OverDrive adds bestselling Japanese e-books

overdriveapp-150x150OverDrive has added Japanese publishing aggregator MediaDo in what OverDrive is calling “an alliance.”

OverDrive Japan will distribute popular Japanese content such as manga and adult fiction through OverDrive’s global network. This will add more than one million e-book and audiobook titles into Japanese libraries and schools.

Along with distributions, MediaDo and OverDrive will deliver Japanese and overseas e-books to public, school, government, and corporate users inside and outside of Japan.

“We are honored to join MediaDo in forming OverDrive Japan,” said Steve Potash, OverDrive’s CEO, in a release. “Japanese content has proven popular throughout the world, and we are delighted to lead the world in making it available to libraries and schools around the world, initially in the Japanese language and ultimately in English and other languages via translation.”

MediaDo supplies eBooks from many publishers including Kodansha and Shogakukan. It has secured nearly 9,000 Japanese e-books for distribution through OverDrive’s network of libraries and schools around the world, including classic literary works and prominent manga titles.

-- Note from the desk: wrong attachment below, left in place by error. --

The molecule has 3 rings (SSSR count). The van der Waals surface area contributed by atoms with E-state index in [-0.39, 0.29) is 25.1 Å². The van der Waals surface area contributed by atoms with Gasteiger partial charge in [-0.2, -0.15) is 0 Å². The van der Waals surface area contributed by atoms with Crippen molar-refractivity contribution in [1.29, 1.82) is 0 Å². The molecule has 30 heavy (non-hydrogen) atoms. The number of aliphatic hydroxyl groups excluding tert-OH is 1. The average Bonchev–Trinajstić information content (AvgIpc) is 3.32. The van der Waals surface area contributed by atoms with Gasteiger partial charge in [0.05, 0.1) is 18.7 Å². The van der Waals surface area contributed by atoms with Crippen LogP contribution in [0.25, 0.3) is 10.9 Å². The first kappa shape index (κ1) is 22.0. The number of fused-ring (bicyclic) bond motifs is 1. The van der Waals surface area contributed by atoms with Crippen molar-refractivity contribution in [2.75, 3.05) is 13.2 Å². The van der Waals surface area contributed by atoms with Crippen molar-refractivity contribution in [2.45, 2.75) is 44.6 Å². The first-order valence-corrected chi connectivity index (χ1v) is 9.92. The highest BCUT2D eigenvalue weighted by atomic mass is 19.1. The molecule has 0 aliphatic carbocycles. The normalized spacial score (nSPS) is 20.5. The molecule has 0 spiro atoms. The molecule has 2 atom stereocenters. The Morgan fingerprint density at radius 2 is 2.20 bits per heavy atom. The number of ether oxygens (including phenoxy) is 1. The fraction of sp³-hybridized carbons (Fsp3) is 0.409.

Yasushi Fujita, MediaDo’s CEO, said, “We are extremely pleased to form a strategic alliance with the world’s No. 1 digital lending system platform company, OverDrive, and are excited to work with them to making the best lending system available in Japan. In addition to strive for making eBook reading most convenient to users in Japan, we are looking forward very much to provide ‘cool Japan content’ together with OverDrive to all the readers in the world.”

1 Comment on OverDrive adds bestselling Japanese e-books

  1. At first 9000 books doesn’t sound a lot, in the overall scheme of things it really isn’t that many. Not until you mention that they are ultimately going to be translated, which clearly will need to be done by native speakers.

    I think Japanese will be really difficult to translate into other languages, not so much on a word to word basis but more with respect to interpreting their culture and capturing the actual meanings of the books. All the Japanese I have met have very specific views on life, behaviour and of course their very own world views. It can be difficult enough translating one European language into another, so doing that with Japanese is going to be even harder because they are so different. But if done properly should provide interesting, alternative perspectives.

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